Simpson bombed her final audition for the “All-New Mickey Mouse Club.” Christina Aguilera performed flawlessly before her, so she became nervous and messed up her choreography; she also couldn’t even remember lines from her monologue. After subsequently seeing Britney Spears doing her “full-on, out-of-the-box dance routine like a machine,” she knew it was over.
Fortunately, just a few weeks later, Simpson was discovered by a pastor named Buster Soaries who had just started a gospel record label. She spent the following few years singing in church choirs and listening to its leaders talking about how she needed to tone down her sex appeal. The story changed immediately after Soaries’ label went bust – not long before Simpson’s gospel record was supposed to be released. Bankrolled by her grandmother, the record was nevertheless sent to several producers and caught the attention of the then-head of Sony Music, Tommy Mottola – who had just separated from the biggest star of the day and Simpson’s idol, Mariah Carey.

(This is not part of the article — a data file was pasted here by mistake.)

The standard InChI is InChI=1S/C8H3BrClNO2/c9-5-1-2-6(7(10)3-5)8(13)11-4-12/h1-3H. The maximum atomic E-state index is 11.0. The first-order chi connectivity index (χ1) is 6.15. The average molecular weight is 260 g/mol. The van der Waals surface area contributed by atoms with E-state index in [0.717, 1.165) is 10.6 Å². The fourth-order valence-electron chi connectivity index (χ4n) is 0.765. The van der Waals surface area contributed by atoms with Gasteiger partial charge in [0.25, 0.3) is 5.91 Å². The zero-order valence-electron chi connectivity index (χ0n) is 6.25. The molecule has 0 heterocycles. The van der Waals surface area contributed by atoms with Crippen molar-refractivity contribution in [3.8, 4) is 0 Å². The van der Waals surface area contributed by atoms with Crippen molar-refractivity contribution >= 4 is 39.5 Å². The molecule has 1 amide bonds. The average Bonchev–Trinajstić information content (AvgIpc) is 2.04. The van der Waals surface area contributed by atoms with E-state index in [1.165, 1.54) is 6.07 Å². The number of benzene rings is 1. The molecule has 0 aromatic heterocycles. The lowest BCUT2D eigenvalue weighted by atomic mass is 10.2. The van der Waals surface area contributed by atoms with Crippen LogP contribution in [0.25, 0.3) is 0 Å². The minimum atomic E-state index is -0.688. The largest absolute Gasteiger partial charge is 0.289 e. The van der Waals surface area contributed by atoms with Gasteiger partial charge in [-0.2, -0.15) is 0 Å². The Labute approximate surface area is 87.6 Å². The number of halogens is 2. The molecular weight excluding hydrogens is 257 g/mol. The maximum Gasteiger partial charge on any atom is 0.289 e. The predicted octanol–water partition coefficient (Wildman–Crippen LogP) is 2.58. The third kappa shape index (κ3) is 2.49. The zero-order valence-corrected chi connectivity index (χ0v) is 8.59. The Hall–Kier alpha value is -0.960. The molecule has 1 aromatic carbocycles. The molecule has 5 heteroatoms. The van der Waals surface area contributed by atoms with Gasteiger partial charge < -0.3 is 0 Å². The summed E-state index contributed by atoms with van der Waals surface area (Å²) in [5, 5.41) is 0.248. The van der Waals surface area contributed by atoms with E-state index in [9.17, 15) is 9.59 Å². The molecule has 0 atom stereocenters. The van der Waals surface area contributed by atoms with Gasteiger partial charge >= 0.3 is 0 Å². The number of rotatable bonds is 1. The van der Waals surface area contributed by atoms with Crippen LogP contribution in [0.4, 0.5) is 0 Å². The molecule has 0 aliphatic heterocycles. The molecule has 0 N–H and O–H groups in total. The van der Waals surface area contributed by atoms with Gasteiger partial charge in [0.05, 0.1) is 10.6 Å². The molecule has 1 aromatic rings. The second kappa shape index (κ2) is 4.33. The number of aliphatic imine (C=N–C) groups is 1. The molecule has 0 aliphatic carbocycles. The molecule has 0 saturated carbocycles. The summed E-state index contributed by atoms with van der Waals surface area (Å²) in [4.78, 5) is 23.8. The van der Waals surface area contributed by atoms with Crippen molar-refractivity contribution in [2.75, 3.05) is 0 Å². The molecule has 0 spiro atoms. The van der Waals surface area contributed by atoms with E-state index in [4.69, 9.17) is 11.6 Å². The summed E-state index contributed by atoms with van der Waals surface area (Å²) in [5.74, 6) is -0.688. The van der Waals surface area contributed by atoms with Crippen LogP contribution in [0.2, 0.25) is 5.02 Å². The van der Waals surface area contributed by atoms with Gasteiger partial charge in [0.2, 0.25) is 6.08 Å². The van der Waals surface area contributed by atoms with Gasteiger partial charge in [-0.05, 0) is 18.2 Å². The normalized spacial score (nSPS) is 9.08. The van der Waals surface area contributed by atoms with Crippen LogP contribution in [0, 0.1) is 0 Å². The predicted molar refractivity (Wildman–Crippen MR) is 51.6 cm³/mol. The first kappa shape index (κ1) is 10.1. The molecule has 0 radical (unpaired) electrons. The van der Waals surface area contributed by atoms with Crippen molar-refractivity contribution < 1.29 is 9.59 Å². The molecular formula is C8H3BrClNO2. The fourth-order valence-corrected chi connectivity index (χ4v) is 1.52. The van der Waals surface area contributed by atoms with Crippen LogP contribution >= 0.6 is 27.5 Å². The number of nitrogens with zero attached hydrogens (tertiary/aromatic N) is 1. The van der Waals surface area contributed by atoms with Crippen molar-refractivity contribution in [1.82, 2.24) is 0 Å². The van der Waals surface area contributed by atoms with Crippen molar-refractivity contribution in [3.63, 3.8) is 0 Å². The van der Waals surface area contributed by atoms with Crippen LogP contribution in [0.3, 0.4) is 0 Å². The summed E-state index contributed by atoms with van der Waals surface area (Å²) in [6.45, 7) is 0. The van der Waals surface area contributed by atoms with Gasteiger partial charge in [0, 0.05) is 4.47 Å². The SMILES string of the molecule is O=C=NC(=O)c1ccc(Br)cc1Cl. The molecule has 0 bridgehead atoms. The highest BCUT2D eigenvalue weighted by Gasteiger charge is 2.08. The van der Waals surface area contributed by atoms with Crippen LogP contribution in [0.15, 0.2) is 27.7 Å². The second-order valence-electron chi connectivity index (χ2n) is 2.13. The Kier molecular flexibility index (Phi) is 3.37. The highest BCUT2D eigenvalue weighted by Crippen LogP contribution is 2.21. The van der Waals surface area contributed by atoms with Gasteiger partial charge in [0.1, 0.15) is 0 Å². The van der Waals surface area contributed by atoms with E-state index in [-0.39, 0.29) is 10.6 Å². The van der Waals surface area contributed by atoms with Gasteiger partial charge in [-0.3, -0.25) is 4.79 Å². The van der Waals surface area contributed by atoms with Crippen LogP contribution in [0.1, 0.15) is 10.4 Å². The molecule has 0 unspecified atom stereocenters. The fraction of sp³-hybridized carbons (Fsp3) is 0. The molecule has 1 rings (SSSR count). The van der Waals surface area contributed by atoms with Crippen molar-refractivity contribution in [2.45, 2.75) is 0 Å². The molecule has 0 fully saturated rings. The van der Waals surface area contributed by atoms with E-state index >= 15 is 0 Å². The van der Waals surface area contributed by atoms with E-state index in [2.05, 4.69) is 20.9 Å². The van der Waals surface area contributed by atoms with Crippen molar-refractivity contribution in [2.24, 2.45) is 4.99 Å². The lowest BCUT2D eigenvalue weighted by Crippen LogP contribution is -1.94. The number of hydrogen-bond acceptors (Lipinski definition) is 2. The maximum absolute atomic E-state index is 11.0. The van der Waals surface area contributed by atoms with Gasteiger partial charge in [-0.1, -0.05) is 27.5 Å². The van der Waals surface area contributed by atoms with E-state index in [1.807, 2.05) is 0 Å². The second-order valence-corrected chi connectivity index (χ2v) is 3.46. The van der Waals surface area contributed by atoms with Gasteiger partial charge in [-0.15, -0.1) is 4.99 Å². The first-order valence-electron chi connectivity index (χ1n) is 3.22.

Jessica was 17. Even before she started working with him on her debut album, she could discern that her Mickey Mouse friends, Spears and Aguilera, had already set the standards for her. Some of these didn’t have a lot to do with music. “Okay, you gotta lose 15 pounds,” Mottola told Simpson after she signed her contract. “I immediately went on an extremely strict diet,” she writes, “and started taking diet pills, which I would do for the next 20 years.”
Even when she started making all those lists of “the sexiest women alive,” Simpson couldn’t deal with the pressure of maintaining this particular body image. From time to time, right before a concert, she would draw a six-pack on herself with an eyeshadow pencil. In 2009, at a time when she was feeling confident, she wore a high-waisted, size 27 mom jeans at Kiss Country’s annual Chili CookOff concert.